The sun radiates at a range of energies from the high-energy range to the low-energy range. However, new data, spanning this broad energy range, reveals just how much we don’t know about our own star.
The gamma-rays we observe from the Sun are thought to be due to the interactions of hadronic cosmic rays with the solar atmosphere. Although gamma rays are produced in the solar interior, they are thought to leave the sun as much lower energy waves due to scattering effects. Back in 1991 David Seckel, Todor Stanev and Thomas Gaisser thus proposed that cosmic rays from outer space would be turned around or “mirrored” before entering the sun, thus emerging as a faint glow of gamma-rays. However, the underlying mechanism responsible for the production of these gamma rays is not fully understood – all that is known is that its efficiency must be enhanced by magnetic field interactions. Read more here.
To further understand the mechanisms responsible, Qing-Wen Tang and his team analyzed the gamma ray emission from the sun for the past 9 years – spanning nearly one full 11-year solar cycle. The magnetic activity of the sun oscillates from low to high activity over an 11-year cycle – the solar cycle.
In agreement with recent studies they detected significant emission across all energy ranges – from 1-200 billion electron volts (1-200 GeV). As well, as expected, they observed clear anticorrelation between the lower energy gamma-ray emission and solar cycle – during solar minimum more cosmic rays can reach the magnetic field near the sun’s surface to get “mirrored”, which is why more gamma-rays of the lower energy range would be observed at solar minimum. However, in the middle range of energies of 30-50 billion electron volts (30-50 GeV) they found a dip in an otherwise continuous spectrum. The team say that such a dip “was not predicted, is not understood, and may provide crucial clues to the gamma-ray emission mechanism.”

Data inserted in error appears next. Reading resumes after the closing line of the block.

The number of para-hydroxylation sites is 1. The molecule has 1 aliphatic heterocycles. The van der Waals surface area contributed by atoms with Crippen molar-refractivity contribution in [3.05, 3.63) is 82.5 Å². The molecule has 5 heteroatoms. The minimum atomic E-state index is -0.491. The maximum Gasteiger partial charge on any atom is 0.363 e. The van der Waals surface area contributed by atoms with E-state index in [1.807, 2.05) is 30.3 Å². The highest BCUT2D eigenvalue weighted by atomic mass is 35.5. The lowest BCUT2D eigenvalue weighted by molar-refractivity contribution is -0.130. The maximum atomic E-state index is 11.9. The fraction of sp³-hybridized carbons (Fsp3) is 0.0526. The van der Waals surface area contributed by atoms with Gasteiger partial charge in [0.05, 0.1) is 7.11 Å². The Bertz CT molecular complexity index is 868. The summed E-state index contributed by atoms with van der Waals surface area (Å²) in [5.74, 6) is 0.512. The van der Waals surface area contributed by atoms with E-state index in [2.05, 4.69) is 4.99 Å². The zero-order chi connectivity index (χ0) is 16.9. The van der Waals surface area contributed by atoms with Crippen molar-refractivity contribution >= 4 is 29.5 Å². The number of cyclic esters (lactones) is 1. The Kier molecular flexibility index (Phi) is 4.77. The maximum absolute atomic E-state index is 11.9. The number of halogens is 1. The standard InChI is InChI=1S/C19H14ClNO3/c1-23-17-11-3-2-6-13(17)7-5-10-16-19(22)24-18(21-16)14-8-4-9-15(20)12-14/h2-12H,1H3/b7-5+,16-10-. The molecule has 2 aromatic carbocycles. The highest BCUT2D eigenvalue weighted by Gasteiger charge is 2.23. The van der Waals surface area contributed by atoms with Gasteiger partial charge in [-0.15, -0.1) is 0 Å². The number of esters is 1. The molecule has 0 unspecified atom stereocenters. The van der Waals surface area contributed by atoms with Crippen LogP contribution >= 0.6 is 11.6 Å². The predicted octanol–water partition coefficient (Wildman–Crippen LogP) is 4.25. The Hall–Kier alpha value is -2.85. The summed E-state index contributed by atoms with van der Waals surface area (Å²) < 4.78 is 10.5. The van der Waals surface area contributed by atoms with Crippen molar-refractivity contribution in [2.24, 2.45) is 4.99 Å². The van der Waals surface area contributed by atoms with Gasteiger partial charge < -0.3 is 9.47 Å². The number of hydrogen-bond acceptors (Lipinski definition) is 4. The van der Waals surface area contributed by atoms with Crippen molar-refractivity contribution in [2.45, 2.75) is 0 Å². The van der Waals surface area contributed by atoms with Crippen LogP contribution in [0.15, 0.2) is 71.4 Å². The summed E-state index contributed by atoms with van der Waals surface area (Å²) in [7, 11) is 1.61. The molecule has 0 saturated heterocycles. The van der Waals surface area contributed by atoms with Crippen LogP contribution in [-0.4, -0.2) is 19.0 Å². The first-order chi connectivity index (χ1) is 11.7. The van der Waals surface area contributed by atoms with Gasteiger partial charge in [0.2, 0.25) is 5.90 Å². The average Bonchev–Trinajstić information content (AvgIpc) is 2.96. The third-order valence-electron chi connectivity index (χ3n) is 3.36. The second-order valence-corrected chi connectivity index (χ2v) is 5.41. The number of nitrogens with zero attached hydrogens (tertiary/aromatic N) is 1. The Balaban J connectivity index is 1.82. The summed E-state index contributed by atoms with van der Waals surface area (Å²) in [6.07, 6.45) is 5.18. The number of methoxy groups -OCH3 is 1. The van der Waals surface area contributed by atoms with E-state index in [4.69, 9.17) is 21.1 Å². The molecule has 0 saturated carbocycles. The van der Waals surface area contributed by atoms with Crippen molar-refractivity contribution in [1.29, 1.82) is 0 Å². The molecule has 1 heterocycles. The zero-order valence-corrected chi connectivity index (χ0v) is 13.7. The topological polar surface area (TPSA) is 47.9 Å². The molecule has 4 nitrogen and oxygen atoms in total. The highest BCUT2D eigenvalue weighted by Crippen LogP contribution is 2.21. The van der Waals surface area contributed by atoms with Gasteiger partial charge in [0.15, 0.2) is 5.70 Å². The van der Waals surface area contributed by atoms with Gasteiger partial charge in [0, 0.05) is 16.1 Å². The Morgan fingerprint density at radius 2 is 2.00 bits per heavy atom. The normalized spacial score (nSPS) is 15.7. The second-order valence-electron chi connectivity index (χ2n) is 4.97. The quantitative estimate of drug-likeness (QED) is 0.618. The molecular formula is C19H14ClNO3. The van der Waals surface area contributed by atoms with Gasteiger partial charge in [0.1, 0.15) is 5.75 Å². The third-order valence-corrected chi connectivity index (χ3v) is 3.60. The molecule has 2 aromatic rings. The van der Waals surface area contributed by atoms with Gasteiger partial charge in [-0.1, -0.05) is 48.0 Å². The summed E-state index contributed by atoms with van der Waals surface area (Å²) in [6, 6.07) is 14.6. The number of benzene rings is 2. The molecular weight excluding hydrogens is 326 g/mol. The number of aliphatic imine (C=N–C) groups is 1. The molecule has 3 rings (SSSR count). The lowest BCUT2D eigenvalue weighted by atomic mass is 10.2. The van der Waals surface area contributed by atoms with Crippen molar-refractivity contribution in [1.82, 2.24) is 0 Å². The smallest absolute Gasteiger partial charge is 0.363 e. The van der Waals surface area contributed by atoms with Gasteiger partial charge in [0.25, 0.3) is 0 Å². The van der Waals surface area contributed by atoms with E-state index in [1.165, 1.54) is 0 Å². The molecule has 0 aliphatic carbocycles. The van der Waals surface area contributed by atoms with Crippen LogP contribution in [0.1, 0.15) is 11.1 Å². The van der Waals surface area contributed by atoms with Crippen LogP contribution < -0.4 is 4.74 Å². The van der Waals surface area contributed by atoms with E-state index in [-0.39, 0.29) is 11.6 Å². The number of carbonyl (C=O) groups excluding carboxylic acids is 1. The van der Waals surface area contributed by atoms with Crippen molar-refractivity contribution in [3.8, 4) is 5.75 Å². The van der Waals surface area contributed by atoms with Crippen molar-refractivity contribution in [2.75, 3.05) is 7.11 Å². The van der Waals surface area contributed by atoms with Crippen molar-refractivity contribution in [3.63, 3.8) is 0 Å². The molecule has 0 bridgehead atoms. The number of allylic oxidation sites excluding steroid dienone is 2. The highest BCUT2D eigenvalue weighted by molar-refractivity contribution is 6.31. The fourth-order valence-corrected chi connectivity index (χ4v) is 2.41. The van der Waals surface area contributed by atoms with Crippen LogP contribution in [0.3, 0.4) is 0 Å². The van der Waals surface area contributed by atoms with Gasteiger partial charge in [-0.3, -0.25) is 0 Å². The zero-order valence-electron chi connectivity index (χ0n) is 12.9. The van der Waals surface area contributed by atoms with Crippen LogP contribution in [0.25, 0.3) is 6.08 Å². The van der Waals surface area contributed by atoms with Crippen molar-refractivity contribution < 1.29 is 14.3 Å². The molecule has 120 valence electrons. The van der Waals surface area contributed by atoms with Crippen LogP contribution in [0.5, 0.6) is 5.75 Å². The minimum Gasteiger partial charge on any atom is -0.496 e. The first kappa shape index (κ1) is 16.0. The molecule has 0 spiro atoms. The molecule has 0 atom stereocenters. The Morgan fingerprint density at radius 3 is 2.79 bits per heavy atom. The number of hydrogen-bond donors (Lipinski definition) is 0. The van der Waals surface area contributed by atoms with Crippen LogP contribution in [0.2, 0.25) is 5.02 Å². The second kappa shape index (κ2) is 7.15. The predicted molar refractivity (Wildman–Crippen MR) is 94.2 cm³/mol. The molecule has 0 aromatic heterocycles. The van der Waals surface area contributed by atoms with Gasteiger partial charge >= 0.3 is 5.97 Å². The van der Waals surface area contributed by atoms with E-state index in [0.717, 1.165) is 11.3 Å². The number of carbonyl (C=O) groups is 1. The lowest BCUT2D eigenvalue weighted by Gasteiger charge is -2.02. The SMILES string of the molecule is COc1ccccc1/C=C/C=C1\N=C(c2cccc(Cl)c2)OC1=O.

The lower energy gamma ray emission can be explained by the current theory, however, the significant emission of high energy gamma rays, along with the dip in the data, does not agree with the current theory as put forward by Seckel, Stanev and Gaisser.
“It’s amazing that we were so spectacularly wrong about something we should understand really well: the sun.” – Brian Fields, a particle astrophysicist at the University of Illinois.
Our understanding on the sun, its magnetic field and/or new physics could be the answer. To delve deeper the team of scientists investigating the data hope that more data, and data in the even high energy realms of trillions of electron volts (TeV), could provide the answer.
“The worst that can happen here is that we find out that the sun is stranger and more beautiful than we ever imagined … and the best that could happen is we discover some kind of new physics.” – John Beacom, a professor at Ohio State and one of the leaders on the analysis.